Animals were bred at the experimental unit Pôle d’Expérimentation Avicole de Tours according to the European legislation on ‘the protection of animals used for experimental and other scientific purposes’ set by the European Community Council Directive of November 24, 1986 (86/609/EEC) and under the supervision of two authorized scientists S. Réhault-Godbert and J. Gautron (Authorizations # 37-144 and 7323, respectively). Animals were housed and fed according to the recommendations defined by the Institut National de la Recherche Agronomique (INRA). Eight ten-week old pre-laying pullets and eight thirty-eight-week old laying hens (ISA brown, Hendrix Genetics, St-Brieuc, France) were euthanized to collect the livers that were quickly frozen in liquid nitrogen and stored at -80°C until further use.

RNA isolation

Total RNA was extracted from frozen tissue samples using a commercial kit RNA-L (Macherey-Nagel, Düren, Germany) according to the manufacturer's procedure, and simultaneously treated with DNase. RNA concentrations were measured at 260 nm and the integrity of RNA was evaluated on agarose 1% and with an Agilent 2100 Bioanalyzer (Agilent Technologies, Massy, France). RNA samples were kept frozen at -80°C until further use.

Oligoarray hybridization

Only RNA samples with a 28S/18S ratio > 1.3 were considered for labeling and hybridization. Thirty micrograms of total RNA were used for labeling the cDNA with the Superscript® Plus Indirect cDNA Labelling System (Invitrogen, Cergy Pontoise, France). A balanced block design was used for hybridization where half of the sample were labeled with Alexa® 555 fluorescent dye and the other half with Alexa® 647 (Fisher Scientific BioBLock, Illkirch, France) using the Superscript® Plus Indirect cDNA Labelling System (Invitrogen, Cergy Pontoise, France). After synthesis and purification, the efficiency of the cDNA sample labeling as well as the quantity of labeled cDNA was determined using a Nanodrop ND 1000 (Nanodrop, Nyxor Biotech, Palaiseau, France) by measuring absorbance at 260, 320, 554, 650 and 750 nm. Samples were then hybridized on a micro-array ggallus_ARK-Genomics_20K (GEO: GPL6049) produced by Centre de Ressources Biologiques GADIE (INRA, Jouy-en-Josas, France). The features corresponding to the oligo-array are as follows. This 20.7 K chicken oligo array contains 20,676 features that include 20,460 oligos (about 70 mers) and 216 control spots of the Operon Production Tracking Oligo opHsV04NC000001, corresponding to 12595 different genes (Chicken oligo annotation, version 5 released on Oct 27th, 2009 by SIGENAE [48]). A dynamic hybridization was performed using 50 to 60 μl of PRONTO buffer (Corning, Life Sciences) containing 1 pmole/μl of each fluorescent probe and in a Slide-Booster hybridizer (Olympus Advalytix, Germany), at 42°C for 16 h as recommended by manufacturers. Oligoarrays were then washed using AdvaWash apparatus (Olympus Advalytix, Germany) and slides were then scanned using a GenePix 4000 B microarray scanner (Axon Molecular Devices, Sunnyvale, CA, USA). The GenePix Pro 6.0 software was used to acquire the fluorescent pictures, align the spots, quantify their intensity and finally export the GenePix Reports (GPR) files containing raw spot intensity. A total of eight microarrays slides corresponding to eight livers from immature pullets and eight livers from mature hens were hybridized. The GPR files were stored in the BioArray Software Environment (BASE) of SIGENAE [48] for further processing.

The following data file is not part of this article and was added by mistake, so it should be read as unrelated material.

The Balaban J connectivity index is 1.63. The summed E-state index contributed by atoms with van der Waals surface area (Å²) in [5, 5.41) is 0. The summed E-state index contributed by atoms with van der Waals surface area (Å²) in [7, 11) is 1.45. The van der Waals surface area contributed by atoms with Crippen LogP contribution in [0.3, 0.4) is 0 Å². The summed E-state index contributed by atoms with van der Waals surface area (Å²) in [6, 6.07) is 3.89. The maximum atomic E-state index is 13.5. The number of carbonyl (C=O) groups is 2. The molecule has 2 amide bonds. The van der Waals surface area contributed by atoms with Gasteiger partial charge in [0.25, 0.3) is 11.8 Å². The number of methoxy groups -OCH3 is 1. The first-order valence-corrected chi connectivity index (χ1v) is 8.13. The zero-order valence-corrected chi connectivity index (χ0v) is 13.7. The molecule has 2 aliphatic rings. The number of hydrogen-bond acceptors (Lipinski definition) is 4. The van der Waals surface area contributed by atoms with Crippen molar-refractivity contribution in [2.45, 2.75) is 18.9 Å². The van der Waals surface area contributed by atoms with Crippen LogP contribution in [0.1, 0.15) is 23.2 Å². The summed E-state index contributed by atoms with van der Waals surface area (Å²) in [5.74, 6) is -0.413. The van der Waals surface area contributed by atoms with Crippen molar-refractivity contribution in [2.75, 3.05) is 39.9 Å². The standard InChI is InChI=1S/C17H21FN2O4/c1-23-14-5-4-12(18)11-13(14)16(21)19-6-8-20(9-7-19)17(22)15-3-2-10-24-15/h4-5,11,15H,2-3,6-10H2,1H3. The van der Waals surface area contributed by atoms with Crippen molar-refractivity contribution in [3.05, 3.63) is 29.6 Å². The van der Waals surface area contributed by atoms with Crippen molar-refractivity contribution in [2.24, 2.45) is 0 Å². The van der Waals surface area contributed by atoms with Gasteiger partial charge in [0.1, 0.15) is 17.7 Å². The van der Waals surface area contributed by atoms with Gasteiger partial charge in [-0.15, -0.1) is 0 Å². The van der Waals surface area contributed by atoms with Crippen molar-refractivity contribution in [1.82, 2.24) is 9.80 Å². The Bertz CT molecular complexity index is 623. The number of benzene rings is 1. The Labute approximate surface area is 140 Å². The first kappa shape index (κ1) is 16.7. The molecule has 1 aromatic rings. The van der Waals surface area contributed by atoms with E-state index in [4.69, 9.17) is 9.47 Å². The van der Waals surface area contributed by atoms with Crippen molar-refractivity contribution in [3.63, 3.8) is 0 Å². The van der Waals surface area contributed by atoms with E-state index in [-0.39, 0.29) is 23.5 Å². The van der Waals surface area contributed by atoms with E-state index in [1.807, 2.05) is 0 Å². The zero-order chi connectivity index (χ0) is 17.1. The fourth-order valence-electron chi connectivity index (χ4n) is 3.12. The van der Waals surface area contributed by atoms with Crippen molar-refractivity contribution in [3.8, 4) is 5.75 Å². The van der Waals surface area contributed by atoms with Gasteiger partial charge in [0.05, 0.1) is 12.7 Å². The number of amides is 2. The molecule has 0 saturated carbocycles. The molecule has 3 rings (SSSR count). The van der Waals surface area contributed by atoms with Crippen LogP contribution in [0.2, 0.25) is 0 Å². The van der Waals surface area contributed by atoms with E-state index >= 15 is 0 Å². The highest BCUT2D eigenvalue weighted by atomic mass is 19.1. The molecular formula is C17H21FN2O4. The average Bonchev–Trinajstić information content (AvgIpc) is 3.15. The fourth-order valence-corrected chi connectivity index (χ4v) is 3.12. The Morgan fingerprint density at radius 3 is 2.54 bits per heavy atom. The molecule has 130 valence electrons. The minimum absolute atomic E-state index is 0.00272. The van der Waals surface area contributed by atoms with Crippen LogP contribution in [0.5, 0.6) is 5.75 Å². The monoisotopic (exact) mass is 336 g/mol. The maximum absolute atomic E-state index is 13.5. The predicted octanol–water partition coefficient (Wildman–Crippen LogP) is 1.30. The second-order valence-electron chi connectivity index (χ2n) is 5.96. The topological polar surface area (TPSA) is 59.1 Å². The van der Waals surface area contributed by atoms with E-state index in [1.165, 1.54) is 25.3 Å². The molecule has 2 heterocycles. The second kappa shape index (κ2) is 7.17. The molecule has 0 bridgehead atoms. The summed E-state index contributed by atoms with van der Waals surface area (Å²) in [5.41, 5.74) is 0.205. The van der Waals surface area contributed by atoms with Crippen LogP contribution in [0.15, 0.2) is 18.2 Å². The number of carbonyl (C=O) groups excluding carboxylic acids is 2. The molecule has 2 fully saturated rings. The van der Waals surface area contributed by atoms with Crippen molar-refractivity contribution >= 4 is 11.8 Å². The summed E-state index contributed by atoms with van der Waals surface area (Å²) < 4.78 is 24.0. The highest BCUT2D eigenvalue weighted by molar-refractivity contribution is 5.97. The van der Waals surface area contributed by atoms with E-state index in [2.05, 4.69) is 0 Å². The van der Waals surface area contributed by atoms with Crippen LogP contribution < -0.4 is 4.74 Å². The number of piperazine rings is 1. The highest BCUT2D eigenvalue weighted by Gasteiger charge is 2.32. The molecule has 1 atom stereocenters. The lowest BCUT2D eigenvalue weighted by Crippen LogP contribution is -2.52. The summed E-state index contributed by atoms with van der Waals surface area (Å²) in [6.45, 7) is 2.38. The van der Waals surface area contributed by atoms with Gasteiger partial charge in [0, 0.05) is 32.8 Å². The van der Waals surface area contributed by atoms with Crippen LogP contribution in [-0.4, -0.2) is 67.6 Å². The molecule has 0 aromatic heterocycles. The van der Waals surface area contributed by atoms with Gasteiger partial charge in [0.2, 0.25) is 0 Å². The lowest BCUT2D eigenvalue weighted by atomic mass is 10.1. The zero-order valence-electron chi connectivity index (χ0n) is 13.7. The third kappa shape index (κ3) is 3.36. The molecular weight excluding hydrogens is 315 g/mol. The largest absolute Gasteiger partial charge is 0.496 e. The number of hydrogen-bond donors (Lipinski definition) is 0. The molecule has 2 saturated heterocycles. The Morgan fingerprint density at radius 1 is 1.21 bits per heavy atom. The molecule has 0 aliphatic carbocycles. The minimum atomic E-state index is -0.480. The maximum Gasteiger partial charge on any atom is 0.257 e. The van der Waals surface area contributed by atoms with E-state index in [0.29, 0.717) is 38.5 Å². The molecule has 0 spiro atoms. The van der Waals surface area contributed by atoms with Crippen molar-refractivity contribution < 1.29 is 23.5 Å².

Quantitative reverse transcriptase PCR